The Ninth Circuit Court of Appeals last week reversed a lower court ruling and said that portions of a strong California privacy law are preempted by the Federal Fair Credit Reporting Act.
Ruling on an appeal from several financial services organizations, including the American Bankers Association and the Financial Services Roundtable, the court said the federal law preempted parts of the California privacy law known as SB 1 that would have required companies to obtain a consumer’s permission before sharing information between its affiliates.
However, the court’s decision limited the types of information that might be shared to that involving the consumer’s eligibility for credit and insurance.
The case now returns to the U.S. District Court in Sacramento, where Judge Morrison England will decide how much of SB 1 can be enforced. In the initial case last year, Judge England upheld the entire law, leading to the appeal to the San Francisco-based appellate court.
“We are extremely pleased with the ruling,” said Sam Sorich, vice president and Western regional manager for the Property and Casualty Insurers Association of America (PCI) and president of its Western affiliate, the Association of California Insurance Companies.
Mr. Sorich stated, “California law was overly restrictive and inconsistent with congressional intent to create national standards regarding the sharing of customer information among the affiliates of financial institutions.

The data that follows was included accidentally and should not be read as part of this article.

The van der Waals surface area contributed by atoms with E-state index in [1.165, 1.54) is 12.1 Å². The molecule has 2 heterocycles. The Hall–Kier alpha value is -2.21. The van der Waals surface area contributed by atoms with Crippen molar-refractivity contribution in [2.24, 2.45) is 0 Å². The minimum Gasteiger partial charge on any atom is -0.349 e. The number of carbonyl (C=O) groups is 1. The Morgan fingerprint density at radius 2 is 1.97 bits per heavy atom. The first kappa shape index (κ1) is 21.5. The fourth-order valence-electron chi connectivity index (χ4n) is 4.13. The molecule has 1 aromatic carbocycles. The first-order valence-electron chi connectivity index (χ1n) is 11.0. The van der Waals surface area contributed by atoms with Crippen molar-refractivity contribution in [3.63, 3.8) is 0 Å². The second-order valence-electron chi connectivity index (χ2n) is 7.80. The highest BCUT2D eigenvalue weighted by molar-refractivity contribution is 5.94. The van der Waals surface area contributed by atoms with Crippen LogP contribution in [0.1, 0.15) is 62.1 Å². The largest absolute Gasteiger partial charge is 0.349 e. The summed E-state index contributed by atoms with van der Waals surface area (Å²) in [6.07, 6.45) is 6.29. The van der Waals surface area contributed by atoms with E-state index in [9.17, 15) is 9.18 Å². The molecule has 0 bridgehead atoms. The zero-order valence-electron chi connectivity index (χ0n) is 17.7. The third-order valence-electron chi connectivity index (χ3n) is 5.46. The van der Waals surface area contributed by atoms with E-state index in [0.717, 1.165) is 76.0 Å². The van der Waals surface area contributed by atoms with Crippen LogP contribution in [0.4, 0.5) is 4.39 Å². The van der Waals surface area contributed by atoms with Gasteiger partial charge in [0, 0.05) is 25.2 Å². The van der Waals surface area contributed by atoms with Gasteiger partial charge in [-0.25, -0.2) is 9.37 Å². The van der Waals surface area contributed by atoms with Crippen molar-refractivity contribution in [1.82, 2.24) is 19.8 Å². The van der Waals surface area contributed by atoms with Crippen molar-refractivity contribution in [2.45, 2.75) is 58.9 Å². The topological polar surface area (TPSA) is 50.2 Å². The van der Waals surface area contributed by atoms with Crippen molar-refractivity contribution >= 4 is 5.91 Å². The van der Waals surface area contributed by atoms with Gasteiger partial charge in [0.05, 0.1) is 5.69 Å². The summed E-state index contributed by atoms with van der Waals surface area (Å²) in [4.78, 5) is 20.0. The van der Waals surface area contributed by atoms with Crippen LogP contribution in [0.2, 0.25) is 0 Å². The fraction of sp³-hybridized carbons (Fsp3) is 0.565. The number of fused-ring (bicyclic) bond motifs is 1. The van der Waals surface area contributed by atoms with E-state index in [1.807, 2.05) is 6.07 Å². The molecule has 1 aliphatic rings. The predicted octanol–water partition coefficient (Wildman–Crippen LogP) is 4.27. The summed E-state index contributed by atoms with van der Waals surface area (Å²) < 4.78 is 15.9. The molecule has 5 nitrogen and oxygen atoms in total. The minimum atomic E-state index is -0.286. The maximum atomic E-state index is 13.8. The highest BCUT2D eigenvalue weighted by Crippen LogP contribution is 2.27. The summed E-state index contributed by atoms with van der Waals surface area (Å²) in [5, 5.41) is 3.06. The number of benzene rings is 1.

“SB 1 forced insurers and other financial institutions to develop processes designed solely for California. A state-by-state approach such as this significantly hinders the potential economic and service benefits a consumer could experience as a result of the responsible sharing of information among affiliates,” he continued.
Supporters of SB 1 took solace in the court’s decision that federal law preempts only part of the bill.
“The court declined to issue the sweeping ruling against California’s financial privacy law that was sought by the banks,” said Gail Hillebrand, senior attorney with the West Coast office of the Consumers Union.
Ms. Hillebrand said the decision “recognizes that Congress did not take away all of California’s ability to protect its citizens’ financial privacy when it comes to affiliate information sharing.”
SB 1 was approved by the California legislature in the summer of 2003, and the financial services groups filed suit shortly after it took effect in July of 2004.
The conflict between the state law and the FCRA was a point of debate at both the state level and in the halls of Congress, where the possibility of federal preemption of SB 1 provoked the state’s two senators–Barbara Boxer, D-Calif., and Dianne Feinstein, D-Calif.–to oppose the legislation extending provisions of the FCRA known as the Fair and Accurate Credit Transactions, or FACT Act, in 2003.